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Giro d'Italia shorts: Merckx calls Wiggins a novice, Abdujapaorov and broken bones

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Race organiser Eddy Merckx also went out for a ride.

Race organiser Eddy Merckx also went out for a ride. (Image credit: Stephen Farrand)
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Bradley Wiggins (Sky) escapes a fallen Movistar rider during the heavy rain

Bradley Wiggins (Sky) escapes a fallen Movistar rider during the heavy rain (Image credit: Bettini Photo)
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Abdou's win on the Champs Elysées in 1995

Abdou's win on the Champs Elysées in 1995 (Image credit: AFP)
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Carlos Betancur (AG2R) thought he'd won the stage

Carlos Betancur (AG2R) thought he'd won the stage (Image credit: Sirotti)

Betancur's bounces back but can't count for Belkov

A lack of a working radio and a gutsy last minute acceleration ahead of Carlinson Pantano (Colombia) combined to see Carlos Alberto Betancur (Ag2R) celebrate for a win that was not, finally, his - given that Russia’s Maxim Belkov (Katusha) had already crossed the finishing line at Firenze some 40 seconds before on stage 9.

Nonetheless, Betancur said he was “happy because a second place for me in a Giro stage is very important, too, for me.”

“I broke away [from the bunch] looking for a stage win, but with no working radio, I thought everybody had been caught. Even so, this is a good result.”

As for his take on the Giro in general, Betancur said he had seen “[Ryder] Hesjedal (Garmin-Sharp) having a crisis and [Bradley] Wiggins (Sky) in difficulty, and I’m convinced there’s a chance I’ll do something. I know that I’m six minutes down overall, but I can bounce back, there are a lot of climbs to come.”

Vicioso out with broken bones

While Katusha celebrated their second stage win of the race courtesy of Maxim Belkov, news filtered through of Vicioso's crash. Falling in the latter part of stage 9 the veteran was left with "three broken ribs, a wrist break and shoulder trauma on the left part and the cracking scapula and some other damages on the right side," the team confirmed.

Despite the heavy fall the Katusha rider was able to finish the stage before being carted off to hospital.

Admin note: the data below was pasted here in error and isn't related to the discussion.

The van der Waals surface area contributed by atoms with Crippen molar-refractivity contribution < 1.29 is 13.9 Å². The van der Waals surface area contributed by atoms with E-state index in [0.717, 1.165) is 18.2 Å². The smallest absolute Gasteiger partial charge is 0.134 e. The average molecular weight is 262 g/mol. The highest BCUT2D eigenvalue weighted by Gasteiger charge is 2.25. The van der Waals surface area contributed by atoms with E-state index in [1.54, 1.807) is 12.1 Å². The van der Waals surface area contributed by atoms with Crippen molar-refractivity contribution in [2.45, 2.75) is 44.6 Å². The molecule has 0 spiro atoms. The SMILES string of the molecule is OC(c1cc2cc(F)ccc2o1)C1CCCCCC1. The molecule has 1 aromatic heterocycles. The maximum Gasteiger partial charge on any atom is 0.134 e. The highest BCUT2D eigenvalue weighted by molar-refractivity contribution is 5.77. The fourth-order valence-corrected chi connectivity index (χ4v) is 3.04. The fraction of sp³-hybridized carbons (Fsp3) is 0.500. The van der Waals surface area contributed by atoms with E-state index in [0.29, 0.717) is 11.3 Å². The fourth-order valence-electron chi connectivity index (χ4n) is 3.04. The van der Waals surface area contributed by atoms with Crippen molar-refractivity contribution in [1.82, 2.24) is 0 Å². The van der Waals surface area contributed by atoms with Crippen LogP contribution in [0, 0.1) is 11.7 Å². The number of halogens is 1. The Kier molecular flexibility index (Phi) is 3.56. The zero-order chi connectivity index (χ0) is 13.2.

Merckx: Wiggins descends like a novice

Five times winner of the Giro d'Italia, Eddy Merckx, has told Het Nieuwsblad that "It is incomprehensible how Wiggins descends," after the Sky leader suffered a crash on stage 7 and was then dropped on a descent on stage 9 to Florence. Wiggins currently sits 1'16 down on maglia rosa Vincenzo Nibali but has looked increasingly vulnerable on the wet roads.

"I never saw it before and have never experienced that myself. I do not know why he suddenly descends so bad. He's ridden the past few days like a novice on the downhills. I think there is something wrong with his material, he has no confidence."

"He seems okay in terms of his physical condition and it is still too early to draw conclusions. Wiggins is right when he says that there are two more hellish weeks."

Sprinting is for real men

Djamolidin Abdujapaorov, the Taskent Terror, one of the craziest, most fearless sprinters of all time is at this year's Giro d'Italia, driving one of the RCS Sport technical directors in the race.

'Abdu' was famous for his reckless sprinting, his often verbal and even physical clashes with Mario Cipollini and his spectacular high-speed crash on the Champs Elysees at the end of the 1991 Tour de France. His career ended in 1997 when he tested positive for Clenbuterol during the Tour de France.

Now 49 and living in Italy, he shared his thoughts on sprinting with Gazzetta dello Sport.

"This is the first time I'm back at the Giro since I retired. I like it," he said.

"Would I like to be having a go in the sprints? Well, I wouldn't be afraid to have a go."

"Sprinting is always about how ferocious you are, they're wild moments. Sprinting is for real men. These days riders line up to see the doctor during races to get treatment for a few cuts. I don’t think I ever went to the doctors car during a race. I looked after myself."

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